A man from Rostock passed his Spanish water dog off as a sheep for years in order to avoid paying a license. After a veterinarian officially declared the animal a dog, the man now has to face a fine and a lawsuit.
A man from Rostock in North-Eastern Germany pretended his dog was a sheep for years to avoid paying the "dog tax" local police revealed on Friday.
According to a press release, the man was spotted walking a dog without a license tag in the Rostock harbor area on Wednesday by a harbor employee. When the official confronted the dog owner, he reportedly said that the animal was a sheep rather than a dog, and thus did not need a tag.
The harbor official then contacted the police.
In Germany, dog owners have to pay a "dog tax" and receive a tag confirming that they paid the license. This ranges from 24 to 100 euros ($25 to $1,070) per year depending on the breed of dog and the location.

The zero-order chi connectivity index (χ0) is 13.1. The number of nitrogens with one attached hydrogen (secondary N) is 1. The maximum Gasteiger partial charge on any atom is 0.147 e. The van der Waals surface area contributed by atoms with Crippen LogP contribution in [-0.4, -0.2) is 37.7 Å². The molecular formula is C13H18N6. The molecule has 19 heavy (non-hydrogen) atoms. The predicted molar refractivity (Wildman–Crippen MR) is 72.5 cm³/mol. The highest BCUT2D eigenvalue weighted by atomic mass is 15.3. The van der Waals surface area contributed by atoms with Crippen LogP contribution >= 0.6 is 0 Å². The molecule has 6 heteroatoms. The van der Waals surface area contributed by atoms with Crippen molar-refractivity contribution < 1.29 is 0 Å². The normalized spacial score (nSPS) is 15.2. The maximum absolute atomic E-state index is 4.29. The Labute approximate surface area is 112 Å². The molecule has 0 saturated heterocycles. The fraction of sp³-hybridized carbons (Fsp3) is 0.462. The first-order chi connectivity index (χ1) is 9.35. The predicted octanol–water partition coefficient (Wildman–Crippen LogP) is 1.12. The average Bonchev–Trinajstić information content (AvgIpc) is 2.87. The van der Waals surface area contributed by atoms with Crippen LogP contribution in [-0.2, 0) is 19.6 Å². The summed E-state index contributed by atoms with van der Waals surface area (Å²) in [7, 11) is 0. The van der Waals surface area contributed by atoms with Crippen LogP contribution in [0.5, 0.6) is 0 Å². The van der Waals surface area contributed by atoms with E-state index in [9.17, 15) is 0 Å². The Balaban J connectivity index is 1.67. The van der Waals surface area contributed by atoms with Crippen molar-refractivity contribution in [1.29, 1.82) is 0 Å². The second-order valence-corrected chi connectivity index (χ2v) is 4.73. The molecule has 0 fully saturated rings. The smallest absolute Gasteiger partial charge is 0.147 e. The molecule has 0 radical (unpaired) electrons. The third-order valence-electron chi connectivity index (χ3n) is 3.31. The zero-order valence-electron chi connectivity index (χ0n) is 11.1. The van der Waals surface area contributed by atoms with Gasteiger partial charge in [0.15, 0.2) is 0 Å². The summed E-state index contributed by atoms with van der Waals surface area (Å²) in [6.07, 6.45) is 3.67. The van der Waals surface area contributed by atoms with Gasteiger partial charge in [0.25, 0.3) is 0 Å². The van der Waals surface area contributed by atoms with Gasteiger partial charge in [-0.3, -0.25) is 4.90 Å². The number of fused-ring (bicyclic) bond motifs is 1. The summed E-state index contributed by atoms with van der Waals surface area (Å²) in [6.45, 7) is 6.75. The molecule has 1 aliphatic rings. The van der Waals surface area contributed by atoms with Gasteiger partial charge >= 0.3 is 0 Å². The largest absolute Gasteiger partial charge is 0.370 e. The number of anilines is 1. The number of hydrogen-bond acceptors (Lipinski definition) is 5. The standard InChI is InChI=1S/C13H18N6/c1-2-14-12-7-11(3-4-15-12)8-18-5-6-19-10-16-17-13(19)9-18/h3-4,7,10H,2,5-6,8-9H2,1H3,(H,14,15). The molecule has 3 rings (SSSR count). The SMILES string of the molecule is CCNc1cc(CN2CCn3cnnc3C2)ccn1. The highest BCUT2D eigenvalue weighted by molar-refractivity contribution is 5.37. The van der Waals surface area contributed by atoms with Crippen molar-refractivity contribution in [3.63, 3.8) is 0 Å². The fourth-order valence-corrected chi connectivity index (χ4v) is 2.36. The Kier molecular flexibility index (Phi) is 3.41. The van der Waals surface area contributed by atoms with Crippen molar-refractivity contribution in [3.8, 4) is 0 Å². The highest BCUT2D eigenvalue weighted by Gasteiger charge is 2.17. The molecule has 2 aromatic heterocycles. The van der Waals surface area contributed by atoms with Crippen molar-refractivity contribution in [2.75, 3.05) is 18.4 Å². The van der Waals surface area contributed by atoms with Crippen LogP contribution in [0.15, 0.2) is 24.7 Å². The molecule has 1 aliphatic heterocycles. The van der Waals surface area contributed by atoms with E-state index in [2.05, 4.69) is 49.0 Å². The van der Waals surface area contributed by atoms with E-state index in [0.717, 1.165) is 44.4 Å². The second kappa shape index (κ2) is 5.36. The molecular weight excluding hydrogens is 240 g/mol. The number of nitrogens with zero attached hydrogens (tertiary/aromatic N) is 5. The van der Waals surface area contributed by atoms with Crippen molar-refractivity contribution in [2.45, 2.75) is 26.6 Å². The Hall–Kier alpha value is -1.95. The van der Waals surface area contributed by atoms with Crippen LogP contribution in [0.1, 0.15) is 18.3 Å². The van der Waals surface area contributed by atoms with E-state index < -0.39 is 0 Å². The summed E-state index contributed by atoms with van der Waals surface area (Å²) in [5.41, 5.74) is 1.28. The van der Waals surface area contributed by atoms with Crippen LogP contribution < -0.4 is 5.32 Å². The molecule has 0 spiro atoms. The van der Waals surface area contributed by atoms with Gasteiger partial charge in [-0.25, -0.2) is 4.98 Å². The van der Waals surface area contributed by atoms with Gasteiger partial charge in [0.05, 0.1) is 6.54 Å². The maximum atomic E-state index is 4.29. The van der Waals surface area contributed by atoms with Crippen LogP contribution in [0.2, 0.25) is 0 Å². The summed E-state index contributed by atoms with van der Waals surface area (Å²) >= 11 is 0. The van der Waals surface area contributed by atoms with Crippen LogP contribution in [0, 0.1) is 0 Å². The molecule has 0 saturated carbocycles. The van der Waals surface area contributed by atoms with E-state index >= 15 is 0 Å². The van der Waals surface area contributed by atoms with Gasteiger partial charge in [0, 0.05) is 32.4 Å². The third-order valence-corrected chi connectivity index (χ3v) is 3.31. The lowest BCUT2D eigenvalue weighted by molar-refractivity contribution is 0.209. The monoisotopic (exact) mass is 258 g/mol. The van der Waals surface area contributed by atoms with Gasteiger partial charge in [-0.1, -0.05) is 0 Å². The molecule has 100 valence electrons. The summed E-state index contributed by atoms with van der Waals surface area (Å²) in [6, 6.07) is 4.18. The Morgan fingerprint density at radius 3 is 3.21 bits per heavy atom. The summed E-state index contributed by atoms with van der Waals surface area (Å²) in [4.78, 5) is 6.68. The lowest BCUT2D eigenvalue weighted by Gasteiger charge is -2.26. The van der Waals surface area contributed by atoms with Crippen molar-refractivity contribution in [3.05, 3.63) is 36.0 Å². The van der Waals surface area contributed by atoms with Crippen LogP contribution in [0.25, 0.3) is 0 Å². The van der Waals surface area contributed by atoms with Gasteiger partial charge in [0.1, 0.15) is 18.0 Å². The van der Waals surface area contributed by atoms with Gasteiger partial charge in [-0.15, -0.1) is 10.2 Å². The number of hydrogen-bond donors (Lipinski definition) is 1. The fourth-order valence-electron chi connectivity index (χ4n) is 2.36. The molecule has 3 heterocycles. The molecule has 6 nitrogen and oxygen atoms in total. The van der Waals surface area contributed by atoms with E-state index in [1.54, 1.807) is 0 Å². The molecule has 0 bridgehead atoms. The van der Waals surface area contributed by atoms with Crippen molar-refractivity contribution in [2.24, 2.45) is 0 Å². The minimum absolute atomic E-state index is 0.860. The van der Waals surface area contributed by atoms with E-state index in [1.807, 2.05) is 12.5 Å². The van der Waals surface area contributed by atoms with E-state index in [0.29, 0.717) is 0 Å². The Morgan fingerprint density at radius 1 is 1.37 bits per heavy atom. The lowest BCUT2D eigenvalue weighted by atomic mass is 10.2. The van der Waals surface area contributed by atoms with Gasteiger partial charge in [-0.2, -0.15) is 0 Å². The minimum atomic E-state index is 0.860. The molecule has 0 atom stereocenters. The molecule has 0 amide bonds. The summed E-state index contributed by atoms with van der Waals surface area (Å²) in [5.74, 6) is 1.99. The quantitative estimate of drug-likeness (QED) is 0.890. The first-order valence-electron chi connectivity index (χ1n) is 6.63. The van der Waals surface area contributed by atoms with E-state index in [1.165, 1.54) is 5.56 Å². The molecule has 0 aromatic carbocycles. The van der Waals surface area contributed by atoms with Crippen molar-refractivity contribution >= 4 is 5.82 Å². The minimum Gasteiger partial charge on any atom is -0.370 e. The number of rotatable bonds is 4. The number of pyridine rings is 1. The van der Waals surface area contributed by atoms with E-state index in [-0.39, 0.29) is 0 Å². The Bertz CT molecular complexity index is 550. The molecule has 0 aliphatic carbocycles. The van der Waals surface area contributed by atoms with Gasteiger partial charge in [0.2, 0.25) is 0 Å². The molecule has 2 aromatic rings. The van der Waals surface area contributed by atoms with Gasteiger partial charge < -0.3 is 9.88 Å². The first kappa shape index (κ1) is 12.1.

When law enforcement showed up at the man's door the next day, the 35-year old kept insisting that his dog was in fact a sheep, according to the press release "even though it initially sounded like a joke." Officers then contacted a veterinarian, who officially confirmed that the animal was, in fact, a dog.
The dog in question was a Spanish water dog. Tall, with long shaggy curls, this dog breed vaguely resembles a sheep and closely resembles the Portuguese water dog, a dog breed largely known because former US President Barack Obama's dogs "Boo" and "Sunny" are of this breed.
Police stated that the owner of the non-sheep will have to pay a fine and likely face a tax-evasion lawsuit.
mb/jm (AFP, dpa)